Fashion designer

From the struggle for independence to the future, how Khadi continues to turn the wheel of fashion

Khadi is more than any other type of fabric in the Indian context. This was an integral part of the Indian freedom struggle against the British. It was a symbol of freedom from British manufactures and a powerful icon during the struggle for independence. Khadi is a hand-spun and woven material, usually made from cotton yarn. Mahatma Gandhi observed that the spinning wheel can be easily learned and hardly requires any expense or capital. He had also seen the fabric as an end to dependence on foreign materials. He started the Khadi movement for economic, cultural and social reasons to help the rural economy and introduce self-reliance.

Khadi has now regained her popularity in the fashion scene and the historic fabric is still turning the wheel of Indian fashion.

Speaking to Hindustan Times, fashion designer Rina Dhaka said Khadi as a fabric has great merits apart from being the symbol of our independence. “Women have thrown away all their wealth for Khadi cloth,” she added.

She said Khadi is known as a versatile fabric and has an unusual quality of being warm in winter and cool in summer. Talking about the benefits of Khadi, the fashion designer mentioned that the fabric is spun in such a way that it becomes softer and looks better after washing. It can also save people a lot of money. The fabric also has no waste and consumes little water.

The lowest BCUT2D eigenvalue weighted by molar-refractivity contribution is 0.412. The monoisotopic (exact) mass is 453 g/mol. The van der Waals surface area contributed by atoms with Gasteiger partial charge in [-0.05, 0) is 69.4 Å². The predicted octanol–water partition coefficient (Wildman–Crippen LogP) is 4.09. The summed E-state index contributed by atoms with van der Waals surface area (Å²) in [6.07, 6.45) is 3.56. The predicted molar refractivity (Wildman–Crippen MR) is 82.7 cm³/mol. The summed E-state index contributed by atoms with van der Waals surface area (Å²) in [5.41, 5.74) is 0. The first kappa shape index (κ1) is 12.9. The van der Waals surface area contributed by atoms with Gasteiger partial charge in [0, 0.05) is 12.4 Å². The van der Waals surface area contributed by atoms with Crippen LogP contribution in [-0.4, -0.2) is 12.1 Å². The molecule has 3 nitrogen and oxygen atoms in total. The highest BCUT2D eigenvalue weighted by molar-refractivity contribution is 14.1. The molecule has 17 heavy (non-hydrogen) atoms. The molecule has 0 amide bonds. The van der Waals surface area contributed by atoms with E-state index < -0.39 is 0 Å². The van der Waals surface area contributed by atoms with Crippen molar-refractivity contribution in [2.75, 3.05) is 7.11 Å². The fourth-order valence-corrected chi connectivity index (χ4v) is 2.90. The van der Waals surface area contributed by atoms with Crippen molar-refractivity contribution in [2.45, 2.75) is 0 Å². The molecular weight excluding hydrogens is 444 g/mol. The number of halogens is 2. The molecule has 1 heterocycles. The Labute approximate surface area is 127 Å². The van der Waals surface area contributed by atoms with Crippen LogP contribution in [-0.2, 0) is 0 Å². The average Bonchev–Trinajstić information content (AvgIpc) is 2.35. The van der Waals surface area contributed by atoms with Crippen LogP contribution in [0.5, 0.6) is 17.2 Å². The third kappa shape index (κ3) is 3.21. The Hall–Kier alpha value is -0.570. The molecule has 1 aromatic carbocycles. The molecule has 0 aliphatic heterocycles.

While many sectors are turning to respecting the environment, the fashion industry is also calling to promote the production of Khadi the culture of sustainability.

Fashion designer Ace Anju Modi shared that Khadi has become sustainable and eco-friendly, and at the same time, he has a high fashion quotient. She also credited the recognition of the fabric to the government as well as designers, who “create beautiful designs with Khadi”. “The best blend with a handwoven fabric like khadi is only handwoven cotton,” she added.

As the fabric regains momentum among young people, even Bollywood celebrities including Shefali Shah, Vidya Balan, Dia Mirza and Karisma Kapoor have adopted outfits made from the iconic fabric.

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Hazel J. Edmonds

The author Hazel J. Edmonds